I was accumulating experience and information, and I never threw anything away. I kept files on everything. I didn't think to use a computer (they were coming on the market just then ... Instead, I had cross-referenced index cards. Nebulae, Laplace; Laplace, Kant; Kant, Königsberg, the seven bridges problem of Königsberg, theorems of topology ... It was a little like that game where you have to go from sausage to Plato in five steps, by association of ideas. Let's see: sausage, pig bristle, paintbrush, Mannerism, Idea, Plato. Easy. Even the sloppiest manuscript would bring twenty new cards for my hoard. I had a strict rule, which I think secret services follow, too: No piece of information is superior to any other. Power lies in having them all on file and then finding the connections. There are always connections; you have only to want to find them.In another novel, Eco has his character collect passages on fog. These passages then end up in his novel as a theme. Borges collected passages on death (if I recall correctly), Ernst Jünger collected "Last Words" (which also fascinated Blumenberg), etc. This whole idea is sort of strange to me. But strange or not, mere collections of comments on passages collected according to some theme are not enough for a contribution to philosophy or literature, or so it seems to me. In other words, in Blumenberg there is a lot less than meets the eye. 1. See Jünger's Card Index.
Sunday, April 1, 2012
Blumenberg's Hybrid System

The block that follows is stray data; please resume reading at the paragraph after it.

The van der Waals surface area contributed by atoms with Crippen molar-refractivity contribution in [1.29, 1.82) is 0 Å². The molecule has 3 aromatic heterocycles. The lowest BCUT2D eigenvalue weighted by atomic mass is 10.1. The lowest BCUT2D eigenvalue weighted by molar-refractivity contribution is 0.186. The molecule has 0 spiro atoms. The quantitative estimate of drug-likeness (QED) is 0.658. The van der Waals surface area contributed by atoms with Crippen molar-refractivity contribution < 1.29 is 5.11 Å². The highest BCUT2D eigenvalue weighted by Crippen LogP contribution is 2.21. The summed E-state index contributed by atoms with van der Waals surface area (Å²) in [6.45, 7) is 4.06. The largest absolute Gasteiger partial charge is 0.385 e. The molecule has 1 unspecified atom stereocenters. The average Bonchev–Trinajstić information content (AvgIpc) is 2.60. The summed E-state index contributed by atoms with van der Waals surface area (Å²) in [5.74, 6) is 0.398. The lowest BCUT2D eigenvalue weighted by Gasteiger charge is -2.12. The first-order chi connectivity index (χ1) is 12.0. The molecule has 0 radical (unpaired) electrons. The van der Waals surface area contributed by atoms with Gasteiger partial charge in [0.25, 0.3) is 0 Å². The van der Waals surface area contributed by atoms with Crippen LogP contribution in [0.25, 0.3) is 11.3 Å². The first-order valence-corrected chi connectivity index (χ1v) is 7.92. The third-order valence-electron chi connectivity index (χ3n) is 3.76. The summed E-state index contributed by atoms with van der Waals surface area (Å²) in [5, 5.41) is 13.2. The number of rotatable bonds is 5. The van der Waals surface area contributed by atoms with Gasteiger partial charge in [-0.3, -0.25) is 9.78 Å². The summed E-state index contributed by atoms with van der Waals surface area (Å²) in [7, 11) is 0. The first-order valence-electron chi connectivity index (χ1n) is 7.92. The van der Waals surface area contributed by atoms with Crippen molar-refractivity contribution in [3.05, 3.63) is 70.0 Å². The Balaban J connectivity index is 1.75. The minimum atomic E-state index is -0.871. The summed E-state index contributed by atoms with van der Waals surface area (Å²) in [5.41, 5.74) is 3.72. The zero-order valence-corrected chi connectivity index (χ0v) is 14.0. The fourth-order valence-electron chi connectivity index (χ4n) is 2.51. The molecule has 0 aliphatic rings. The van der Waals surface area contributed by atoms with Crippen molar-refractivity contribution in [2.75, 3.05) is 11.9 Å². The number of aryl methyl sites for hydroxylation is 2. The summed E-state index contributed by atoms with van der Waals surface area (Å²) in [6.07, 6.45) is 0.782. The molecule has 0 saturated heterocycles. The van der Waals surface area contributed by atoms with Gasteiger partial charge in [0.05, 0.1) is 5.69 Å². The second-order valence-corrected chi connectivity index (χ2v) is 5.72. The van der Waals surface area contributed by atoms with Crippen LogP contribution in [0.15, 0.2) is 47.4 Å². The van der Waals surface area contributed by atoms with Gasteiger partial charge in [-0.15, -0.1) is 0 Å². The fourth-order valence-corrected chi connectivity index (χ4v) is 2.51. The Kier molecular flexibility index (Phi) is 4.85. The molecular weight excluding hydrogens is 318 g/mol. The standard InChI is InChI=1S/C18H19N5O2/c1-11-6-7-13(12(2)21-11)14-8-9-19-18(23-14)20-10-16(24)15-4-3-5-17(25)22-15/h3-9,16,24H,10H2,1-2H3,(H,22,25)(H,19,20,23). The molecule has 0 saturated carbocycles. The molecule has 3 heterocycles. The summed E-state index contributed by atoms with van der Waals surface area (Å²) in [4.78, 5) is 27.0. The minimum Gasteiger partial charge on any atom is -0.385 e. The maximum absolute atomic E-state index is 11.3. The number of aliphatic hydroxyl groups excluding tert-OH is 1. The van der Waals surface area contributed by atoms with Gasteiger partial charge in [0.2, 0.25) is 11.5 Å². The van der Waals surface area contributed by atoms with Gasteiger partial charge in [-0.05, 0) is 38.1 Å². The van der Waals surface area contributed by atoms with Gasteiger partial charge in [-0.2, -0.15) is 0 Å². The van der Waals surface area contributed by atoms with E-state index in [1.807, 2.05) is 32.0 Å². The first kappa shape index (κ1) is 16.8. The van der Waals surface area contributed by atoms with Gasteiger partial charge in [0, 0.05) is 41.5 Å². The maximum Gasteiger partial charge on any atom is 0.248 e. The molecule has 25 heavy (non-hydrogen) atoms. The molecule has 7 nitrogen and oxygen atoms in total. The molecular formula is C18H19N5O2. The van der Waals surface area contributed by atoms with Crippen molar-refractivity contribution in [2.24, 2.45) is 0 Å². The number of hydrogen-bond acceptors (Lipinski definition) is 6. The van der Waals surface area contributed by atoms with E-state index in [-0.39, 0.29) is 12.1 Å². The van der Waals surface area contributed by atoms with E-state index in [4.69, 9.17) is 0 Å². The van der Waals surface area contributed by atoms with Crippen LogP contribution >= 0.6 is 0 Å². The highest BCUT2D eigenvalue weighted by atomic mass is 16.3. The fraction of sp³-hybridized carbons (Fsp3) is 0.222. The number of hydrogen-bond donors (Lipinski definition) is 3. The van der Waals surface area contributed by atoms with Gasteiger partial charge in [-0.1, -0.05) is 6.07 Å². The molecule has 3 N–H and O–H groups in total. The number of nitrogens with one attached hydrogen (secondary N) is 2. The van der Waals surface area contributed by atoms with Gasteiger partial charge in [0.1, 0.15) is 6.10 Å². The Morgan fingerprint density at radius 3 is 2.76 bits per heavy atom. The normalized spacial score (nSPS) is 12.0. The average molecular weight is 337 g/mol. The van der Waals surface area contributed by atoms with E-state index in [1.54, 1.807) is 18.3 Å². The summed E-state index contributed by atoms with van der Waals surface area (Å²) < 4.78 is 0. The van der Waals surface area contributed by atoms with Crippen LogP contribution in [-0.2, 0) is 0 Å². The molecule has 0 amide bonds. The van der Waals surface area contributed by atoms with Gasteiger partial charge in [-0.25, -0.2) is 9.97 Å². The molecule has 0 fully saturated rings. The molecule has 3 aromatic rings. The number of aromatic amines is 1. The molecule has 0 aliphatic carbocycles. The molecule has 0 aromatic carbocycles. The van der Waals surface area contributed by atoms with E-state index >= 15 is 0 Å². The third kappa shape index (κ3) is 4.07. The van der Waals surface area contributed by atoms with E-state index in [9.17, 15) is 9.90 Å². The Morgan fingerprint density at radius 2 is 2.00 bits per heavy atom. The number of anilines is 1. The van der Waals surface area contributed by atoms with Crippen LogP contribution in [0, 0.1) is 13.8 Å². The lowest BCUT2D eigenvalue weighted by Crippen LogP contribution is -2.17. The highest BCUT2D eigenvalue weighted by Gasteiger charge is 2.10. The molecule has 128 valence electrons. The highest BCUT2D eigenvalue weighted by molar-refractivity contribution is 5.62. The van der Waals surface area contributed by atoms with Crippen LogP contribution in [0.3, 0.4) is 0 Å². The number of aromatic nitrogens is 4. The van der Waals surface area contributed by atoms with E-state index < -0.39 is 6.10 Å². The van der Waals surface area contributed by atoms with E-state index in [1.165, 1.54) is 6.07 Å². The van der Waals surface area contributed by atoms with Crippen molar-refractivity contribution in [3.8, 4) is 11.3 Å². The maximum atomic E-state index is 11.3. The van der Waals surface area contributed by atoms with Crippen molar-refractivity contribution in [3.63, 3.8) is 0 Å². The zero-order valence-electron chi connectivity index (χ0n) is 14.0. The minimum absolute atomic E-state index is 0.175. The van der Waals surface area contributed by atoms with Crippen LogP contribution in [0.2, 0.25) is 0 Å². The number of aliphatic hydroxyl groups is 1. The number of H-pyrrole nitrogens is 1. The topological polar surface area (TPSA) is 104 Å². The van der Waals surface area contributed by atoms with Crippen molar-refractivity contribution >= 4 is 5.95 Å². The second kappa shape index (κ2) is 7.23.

The philosopher Hans Blumenberg (1920-1996) left many unpublished papers. His estate or Nachlass has been deposited in Marbach. The bulk of it consists of more or less fully formulated short papers on a variety of subjects, collected in a system of maps or folders. One of the folders is entitled "UNF" which was first thought to mean "Unerlaubte Fragmente" or literally "Disallowed Fragments." The name probably means, however, nothing as mysterious as all that, but simply an abbreviation for "Unfinished" (which works both in German (Unfertiges and in English. There are supposed to be 10,000 typed pages of such manuscripts. Some of these manuscripts have been published as short collections. They are almost indistinguishable in style from some of Blumenberg's later collections. I am thinking specifically of Der Mann vom Mond, a book of notes about Ernst Jünger published in 2007 and Schiffbruch mit Zuschauer of 1979, a colleection of notes about the metapher of ship wrecks. What makes the collection of folders even more interesting is that Blumenberg also kept a card index that refers to these manuscripts. The cards are numbered from 1 to 23,515. They order the material in a more or less systematic fashion and allowed him to easily connect the most disparate materials. The setup explains to a large extent Blumenberg's specialty, namely the easy connection of philosophical theory with apparently accidental texts from the most obscure places. In fact, it explains what I have always found to be an annoying character of Blumenberg's work. Take for instance, his 1981 book on Die Lesbarkeit der Welt, perhaps best translated as "Reading the World. It reads just like the contents of a card index that have been written up for publication in historical order. You can almost see where the one card ends and the other one starts. It starts with the Bible and ends with the genetic code, talking in between of Newton, Johann Georg Hamann and Mallarmé, to name only a few. The earlier named Schiffbruch mit Zuschauer does the same about ship wrecks. Blumenberg was obviously interested in shipwrecks and how they were used metaphorically in the history of Western literature. And the book is nothing but a collection of comments of such passages. It's cute, but does not lead to any deeper insight. The same holds for most of his works. None of this is without interest, but it is ultimately disappointing. Blumenberg seems like Umberto Eco's hero in Foucault's Pendulum: